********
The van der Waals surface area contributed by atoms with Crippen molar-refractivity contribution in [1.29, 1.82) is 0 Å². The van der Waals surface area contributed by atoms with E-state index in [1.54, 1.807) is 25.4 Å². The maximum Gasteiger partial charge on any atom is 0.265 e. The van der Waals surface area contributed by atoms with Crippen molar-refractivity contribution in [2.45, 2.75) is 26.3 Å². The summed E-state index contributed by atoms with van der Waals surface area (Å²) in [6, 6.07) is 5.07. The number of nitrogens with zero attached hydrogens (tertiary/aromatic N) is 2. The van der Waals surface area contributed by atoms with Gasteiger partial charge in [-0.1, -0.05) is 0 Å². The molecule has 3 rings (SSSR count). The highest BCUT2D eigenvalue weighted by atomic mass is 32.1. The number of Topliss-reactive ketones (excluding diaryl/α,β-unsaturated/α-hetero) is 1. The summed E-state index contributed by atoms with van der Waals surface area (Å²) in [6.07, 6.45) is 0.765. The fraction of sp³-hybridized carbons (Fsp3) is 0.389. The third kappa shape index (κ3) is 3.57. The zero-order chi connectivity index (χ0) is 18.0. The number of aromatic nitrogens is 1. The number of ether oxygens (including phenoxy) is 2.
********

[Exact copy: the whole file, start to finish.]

The van der Waals surface area contributed by atoms with Crippen molar-refractivity contribution in [1.29, 1.82) is 0 Å². The van der Waals surface area contributed by atoms with E-state index in [1.54, 1.807) is 25.4 Å². The maximum Gasteiger partial charge on any atom is 0.265 e. The van der Waals surface area contributed by atoms with Crippen molar-refractivity contribution in [2.45, 2.75) is 26.3 Å². The summed E-state index contributed by atoms with van der Waals surface area (Å²) in [6, 6.07) is 5.07. The number of nitrogens with zero attached hydrogens (tertiary/aromatic N) is 2. The van der Waals surface area contributed by atoms with Gasteiger partial charge in [-0.1, -0.05) is 0 Å². The molecule has 3 rings (SSSR count). The highest BCUT2D eigenvalue weighted by atomic mass is 32.1. The number of Topliss-reactive ketones (excluding diaryl/α,β-unsaturated/α-hetero) is 1. The summed E-state index contributed by atoms with van der Waals surface area (Å²) in [6.07, 6.45) is 0.765. The fraction of sp³-hybridized carbons (Fsp3) is 0.389. The third kappa shape index (κ3) is 3.57. The zero-order chi connectivity index (χ0) is 18.0. The number of aromatic nitrogens is 1. The number of ether oxygens (including phenoxy) is 2.